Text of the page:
2 + 2 = whatever

Pluralism throws in the towel before the argument starts

Issue: "The first straw," Aug. 28, 1999

Pluralism, my dictionary says, is "the theory that reality is composed of a multiplicity of ultimate beings, principles, or substances."

Which, on the face of it, is both absurd and repulsive-not only for any thoughtful Christian, but for anybody at all who engages in rigorous, logical thinking. To talk about holding to a "multiplicity of ultimate beings [or] principles" is to argue that 2 + 2 = 4 and that at the very same time 2 + 2 does not equal four. It is to argue that a light switch is on and off at the very same time, that a budget is both balanced and out of balance at the same time, that you have engaged in sex with another person but that you also have not engaged in sex with that person. The essence of pluralism is that contradictories are possible. And who can deny that such is near the core of the society we live in today?

So it's valuable to remind ourselves again of the important distinction between such "pluralism" and what our society used to call "tolerance." In too many people's minds, the two are the same. In fact, they're vastly different.

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Pluralism, as it's embraced by so many today, suggests that everybody's ideas and values are equal. Tolerance says that other ideas and values will be permitted even if they're deficient. The two concepts are miles apart-and our society's continuing collapse finds its roots partly in our leaving the wisdom of tolerance and moving toward the delusion of pluralism.

But pluralism, of course, is hoist by its own petard. For how can one argue that pluralism is the proper societal structure without also allowing that there's room for someone who argues strenuously against pluralism?

I'm here to argue strenuously against pluralism, and for a return to mere tolerance.

With a pluralism model, a society throws in the towel before a good argument ever gets started. One idea is as good as another. In theory, a dictatorship is as good as democracy. A crackpot cult leader is as much to be listened to as is Billy Graham. Geraldo Rivera is as good a source for the news as is Edward R. Murrow. The medicine man who sits next to the tattoo artist down the street is as good a source for advice about your cancer as is the oncologist at the university's medical center. It doesn't really matter, you see, for all ideas are of equal value.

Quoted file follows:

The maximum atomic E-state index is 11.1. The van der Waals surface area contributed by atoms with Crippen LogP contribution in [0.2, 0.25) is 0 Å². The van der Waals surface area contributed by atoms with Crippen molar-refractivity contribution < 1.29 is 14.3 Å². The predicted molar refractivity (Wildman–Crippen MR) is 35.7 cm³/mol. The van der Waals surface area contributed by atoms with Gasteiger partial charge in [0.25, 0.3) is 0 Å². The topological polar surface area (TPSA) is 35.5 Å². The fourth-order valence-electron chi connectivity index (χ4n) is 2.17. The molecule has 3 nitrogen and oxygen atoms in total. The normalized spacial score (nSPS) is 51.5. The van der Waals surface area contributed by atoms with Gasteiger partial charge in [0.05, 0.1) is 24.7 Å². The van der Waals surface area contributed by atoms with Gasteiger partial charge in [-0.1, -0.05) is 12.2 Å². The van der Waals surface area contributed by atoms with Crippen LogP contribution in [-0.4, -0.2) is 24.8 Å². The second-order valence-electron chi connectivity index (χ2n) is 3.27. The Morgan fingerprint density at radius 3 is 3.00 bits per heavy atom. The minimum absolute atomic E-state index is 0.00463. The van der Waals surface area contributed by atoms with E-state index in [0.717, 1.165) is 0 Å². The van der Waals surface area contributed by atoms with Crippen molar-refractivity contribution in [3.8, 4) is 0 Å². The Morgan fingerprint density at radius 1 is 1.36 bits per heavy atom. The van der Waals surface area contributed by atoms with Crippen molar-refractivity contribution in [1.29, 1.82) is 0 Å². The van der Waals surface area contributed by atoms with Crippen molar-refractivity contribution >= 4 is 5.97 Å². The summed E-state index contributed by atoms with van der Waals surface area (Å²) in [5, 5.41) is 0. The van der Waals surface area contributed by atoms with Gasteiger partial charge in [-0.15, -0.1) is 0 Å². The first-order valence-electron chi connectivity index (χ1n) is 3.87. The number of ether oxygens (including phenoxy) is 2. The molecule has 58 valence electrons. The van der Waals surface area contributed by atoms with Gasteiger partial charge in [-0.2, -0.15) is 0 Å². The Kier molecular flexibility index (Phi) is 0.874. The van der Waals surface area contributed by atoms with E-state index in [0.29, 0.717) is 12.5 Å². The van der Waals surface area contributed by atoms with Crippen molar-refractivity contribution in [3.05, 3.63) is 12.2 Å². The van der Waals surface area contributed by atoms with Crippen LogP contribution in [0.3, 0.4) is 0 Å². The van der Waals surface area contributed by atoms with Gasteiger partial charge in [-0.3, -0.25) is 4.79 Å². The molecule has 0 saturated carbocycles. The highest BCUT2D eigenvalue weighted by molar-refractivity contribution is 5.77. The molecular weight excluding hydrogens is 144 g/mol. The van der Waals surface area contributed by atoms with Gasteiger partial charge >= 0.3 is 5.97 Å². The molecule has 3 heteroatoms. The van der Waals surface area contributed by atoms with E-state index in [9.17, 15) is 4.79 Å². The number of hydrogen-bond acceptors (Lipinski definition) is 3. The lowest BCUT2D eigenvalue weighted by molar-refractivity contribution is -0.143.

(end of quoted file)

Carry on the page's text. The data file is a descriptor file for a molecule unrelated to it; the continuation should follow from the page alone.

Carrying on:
Carried to its logical conclusion, pluralism not only cuts the heart out of competition as a basic human drive, but suggests that the improvement of society in general is a pointless exercise. Better ideas? More humane understanding of the human condition? A step ahead for humanity? But who's to say? All is relative.

A generation ago, such a description of our society would have been a parody. Now it's dismayingly accurate. And it's because we've moved from tolerance to pluralism.

But if, on the other hand, we were still merely tolerant rather than pluralistic, we'd leave room for people to espouse dictatorships, to push their cultish ideas, to cheapen the media, and to propagate quackery-but we'd only rarely dignify their varied efforts by pretending that all their ideas were of equal worth. While pluralists would keep enlarging their big round table to make sure everyone had both a chair and a microphone, we tolerationists would insist that the right to rant and rave out on the parking lot shouldn't be denied to anyone who keeps a few basic rules, but that a place at the table is something to be earned.

Take, for example, this basic assertion by David the Psalmist: "Blessed is the nation whose God is the Lord." That's an exclusivistic claim that makes no sense of any kind for a pluralist, who by definition is required to hold that all "ultimate beings" can make parallel truth allegations simultaneously. There's no way I can be a pluralist and say something like that at the same time.

I can, however, resonate with David's claim and still show civility and kindness toward a Hindu, a shaman, or even one of the witches who demonstrated on the city-county plaza in my hometown last week. "I've got virtually no respect for what you say you believe," I can say to such a person in good conscience, "but I still value you as a person made in God's image."

Christians in America need to learn, far better than we've demonstrated in recent years, how to make that important distinction.

Joel Belz
Joel Belz

Joel, WORLD's founder, writes a regular column for the magazine and contributes commentaries for The World and Everything in It. He is also the author of Consider These Things.

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